Rodman's trip has sparked speculation that he may be traveling to free some or all of the four American citizens currently being held by North Korea, perhaps as a first and important step toward lessening tensions between Washington and Pyongyang.
Trump, who had the basketballer on his "Celebrity Apprentice" show twice, has recently called Kim a "smart cookie" and has said he would be "honored" to meet him.
Multiple people involved in unofficial talks with North Korea say that the Trump administration has been making overtures toward the Kim regime, including trying to set up a secret back channel to the North Korean leader using "an associate of Trump's" rather than the usual line-up of North Korea experts and former officials who talk to Pyongyang's representatives.
It is not clear if the Rodman trip is part of that effort or not.
"But one thing we know is that Trump is transactional," said one person who works on North Korea, speaking on the condition of anonymity due to the sensitivity of the discussions. "He's not a member of the Foreign Service - his focus is on getting things done."
The former Chicago Bull had discussed his trips to North Korea with Trump before the businessman was elected president, according to associates of Rodman.
The State Department did not respond to a request for comment on Rodman's trip, but administration officials had told other media that the basketballer was traveling in a private capacity.
Daniel Pinkston, a North Korea analyst who advised Rodman after an earlier trip, said that the basketballer had a "long-standing invitation" to return to North Korea.
"I heard that the North Korean foreign ministry had a desire for a visit by him to reduce tensions with the United States. They've been looking at ways to do that," Pinkston said.
Rodman has now been to North Korea at least four times, including one trip during which he sang happy birthday to Kim from the basketball court, but has come in for heavy criticism for appearing to appease a man who leads a regime that is vowing a nuclear strike on the United States.
Rodman's latest visit coincides with a rapid succession of missile tests from North Korea and warnings that the state has the technology to strike the mainland United States. It also comes as four Americans are being held in North Korea.
The North Korean mission at the United Nations confirmed that Rodman had flown from Beijing to Pyongyang Tuesday morning, and television crews at the airport showed Rodman and his agent, Chris Volo, at the airport. Another regular member of Rodman's entourage, Columbia University geneticist Joe Terwilliger, was also on the trip.
When approached by CNN, Rodman declined to comment on his trip but said "see you Thursday."
The fact that Rodman was going for such a short period of time raised expectations that he might be going to free the four Americans being held by North Korea.
"This visit will be judged not by who he takes with him but by who, if anyone, he brings back," said Scott Snyder, a Korea expert at the Council on Foreign Relations.
A former Virginia man, Kim Dong-chul, was arrested shortly after Warmbier, this time on accusations of espionage, and has been held ever since.
In April and May, North Korea detained two other Korean Americans, both of them affiliated with the Pyongyang University of Science and Technology, a private institution run by Korean American Christians.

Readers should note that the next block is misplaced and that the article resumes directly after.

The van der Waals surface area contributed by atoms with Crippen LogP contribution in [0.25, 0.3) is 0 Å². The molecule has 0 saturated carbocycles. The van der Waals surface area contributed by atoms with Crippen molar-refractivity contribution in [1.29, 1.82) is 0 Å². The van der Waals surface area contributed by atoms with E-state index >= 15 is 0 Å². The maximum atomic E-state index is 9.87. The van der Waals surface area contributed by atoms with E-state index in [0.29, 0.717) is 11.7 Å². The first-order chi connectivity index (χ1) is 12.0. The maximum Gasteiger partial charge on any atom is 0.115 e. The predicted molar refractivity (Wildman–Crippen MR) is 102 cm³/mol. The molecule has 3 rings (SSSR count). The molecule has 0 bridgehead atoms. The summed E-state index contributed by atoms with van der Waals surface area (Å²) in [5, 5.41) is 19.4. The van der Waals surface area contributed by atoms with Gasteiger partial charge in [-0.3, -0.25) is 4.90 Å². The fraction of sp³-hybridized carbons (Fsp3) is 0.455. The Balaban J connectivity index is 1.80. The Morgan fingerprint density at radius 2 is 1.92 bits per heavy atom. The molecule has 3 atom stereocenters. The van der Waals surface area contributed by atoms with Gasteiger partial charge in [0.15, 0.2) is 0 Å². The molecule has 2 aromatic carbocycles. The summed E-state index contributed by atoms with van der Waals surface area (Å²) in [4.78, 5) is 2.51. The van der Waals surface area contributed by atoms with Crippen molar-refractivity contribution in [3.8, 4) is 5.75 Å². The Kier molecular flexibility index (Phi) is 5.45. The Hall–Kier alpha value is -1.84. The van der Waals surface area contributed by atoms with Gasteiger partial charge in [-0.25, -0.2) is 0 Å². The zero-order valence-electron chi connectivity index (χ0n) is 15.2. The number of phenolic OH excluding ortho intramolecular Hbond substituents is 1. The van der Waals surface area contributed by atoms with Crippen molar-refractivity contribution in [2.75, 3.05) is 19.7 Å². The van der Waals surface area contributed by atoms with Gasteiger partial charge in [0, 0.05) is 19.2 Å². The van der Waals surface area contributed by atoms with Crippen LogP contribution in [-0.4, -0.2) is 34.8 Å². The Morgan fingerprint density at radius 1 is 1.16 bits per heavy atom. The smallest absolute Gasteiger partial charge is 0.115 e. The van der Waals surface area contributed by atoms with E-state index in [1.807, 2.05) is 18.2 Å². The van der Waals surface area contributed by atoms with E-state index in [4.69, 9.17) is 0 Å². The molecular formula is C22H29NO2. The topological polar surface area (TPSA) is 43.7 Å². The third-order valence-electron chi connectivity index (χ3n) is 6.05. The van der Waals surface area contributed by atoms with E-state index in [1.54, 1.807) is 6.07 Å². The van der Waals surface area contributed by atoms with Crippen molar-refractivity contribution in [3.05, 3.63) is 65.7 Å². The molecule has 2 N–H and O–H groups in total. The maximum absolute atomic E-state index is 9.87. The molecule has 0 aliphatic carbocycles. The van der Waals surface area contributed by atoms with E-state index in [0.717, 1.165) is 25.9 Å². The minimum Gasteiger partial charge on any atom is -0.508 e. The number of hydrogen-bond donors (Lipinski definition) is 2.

Previous detainees have been released after visits from high-profile Americans, including former presidents Jimmy Carter and Bill Clinton. But efforts to convince North Korea to release the men currently held have not been successful so far.
Rodman was lambasted on previous trips for refusing to pursue the case of an American, Kenneth Bae, who was being held in North Korea at the time.
On one of his trips to North Korea, in January 2014, Rodman took a group of retired NBA stars to Pyongyang for what one of them called "basketball diplomacy" with North Korean players. The trip quickly turned into a debacle, with sponsors dropping some of the players, who went on CNN to try to explain why they were there.
But it went from bad to worse when Rodman went on a tirade in another interview, and then sang happy birthday to leader Kim Jong Un, singing "happy birthday dear Marshal" to him from the court. The trip was captured in the documentary "Big Bang in Pyongyang."
In a previous trip, Rodman spent a significant amount of time with Kim and his wife, even holding their baby daughter. He and his friends, Terwilliger and Volo, are the only Americans known to have met Kim.
People familiar with the basketballer's trip preparations said that Rodman was due to travel to Pyongyang last month but the trip was delayed. A North Korean diplomat at the United Nations disputed this, saying that Rodman had not been invited by the foreign ministry but by a sports-related agency.
Some of Rodman's previous interactions with Trump had been captured on television.
Rodman appeared on "Celebrity Apprentice" in 2013, when Trump's children Eric and Ivanka were also judges on the show. But Trump fired Rodman for spelling his wife Melania's name wrong. "Simply. . . Milania" the words above a photo of the now-first lady read.
"The fact is, you spelled her name wrong, so Dennis, you lost," Trump said. "Dennis, you're fired" Trump told the basketballer, who was wearing his trademark sunglasses and adorned with piercings.
Rodman had earlier appeared on Celebrity Apprentice in 2009, with Trump calling the basketballer "a piece of work."
(Except for the headline, this story has not been edited by NDTV staff and is published from a syndicated feed.)